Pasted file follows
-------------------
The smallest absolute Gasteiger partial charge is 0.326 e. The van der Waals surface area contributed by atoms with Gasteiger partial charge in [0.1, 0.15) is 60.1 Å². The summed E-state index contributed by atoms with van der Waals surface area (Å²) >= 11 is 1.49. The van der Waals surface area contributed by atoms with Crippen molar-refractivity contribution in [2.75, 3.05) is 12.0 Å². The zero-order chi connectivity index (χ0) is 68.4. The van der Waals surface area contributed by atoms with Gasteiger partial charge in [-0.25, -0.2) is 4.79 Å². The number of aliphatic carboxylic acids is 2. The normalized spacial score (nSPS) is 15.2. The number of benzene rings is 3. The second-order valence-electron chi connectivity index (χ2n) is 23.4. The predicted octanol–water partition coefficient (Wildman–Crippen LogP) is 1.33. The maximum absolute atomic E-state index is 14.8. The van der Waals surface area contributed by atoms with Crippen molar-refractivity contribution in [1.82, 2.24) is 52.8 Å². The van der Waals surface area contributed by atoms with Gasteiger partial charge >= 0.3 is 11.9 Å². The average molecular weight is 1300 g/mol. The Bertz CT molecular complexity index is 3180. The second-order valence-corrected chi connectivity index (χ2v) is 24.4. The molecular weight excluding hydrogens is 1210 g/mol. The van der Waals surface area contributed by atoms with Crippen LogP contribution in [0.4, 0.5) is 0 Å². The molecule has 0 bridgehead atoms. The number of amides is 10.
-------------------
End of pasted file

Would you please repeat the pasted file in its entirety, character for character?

The smallest absolute Gasteiger partial charge is 0.326 e. The van der Waals surface area contributed by atoms with Gasteiger partial charge in [0.1, 0.15) is 60.1 Å². The summed E-state index contributed by atoms with van der Waals surface area (Å²) >= 11 is 1.49. The van der Waals surface area contributed by atoms with Crippen molar-refractivity contribution in [2.75, 3.05) is 12.0 Å². The zero-order chi connectivity index (χ0) is 68.4. The van der Waals surface area contributed by atoms with Gasteiger partial charge in [-0.25, -0.2) is 4.79 Å². The number of aliphatic carboxylic acids is 2. The normalized spacial score (nSPS) is 15.2. The number of benzene rings is 3. The second-order valence-electron chi connectivity index (χ2n) is 23.4. The predicted octanol–water partition coefficient (Wildman–Crippen LogP) is 1.33. The maximum absolute atomic E-state index is 14.8. The van der Waals surface area contributed by atoms with Crippen molar-refractivity contribution in [1.82, 2.24) is 52.8 Å². The van der Waals surface area contributed by atoms with Gasteiger partial charge >= 0.3 is 11.9 Å². The average molecular weight is 1300 g/mol. The Bertz CT molecular complexity index is 3180. The second-order valence-corrected chi connectivity index (χ2v) is 24.4. The molecular weight excluding hydrogens is 1210 g/mol. The van der Waals surface area contributed by atoms with Crippen LogP contribution in [0.4, 0.5) is 0 Å². The molecule has 0 bridgehead atoms. The number of amides is 10.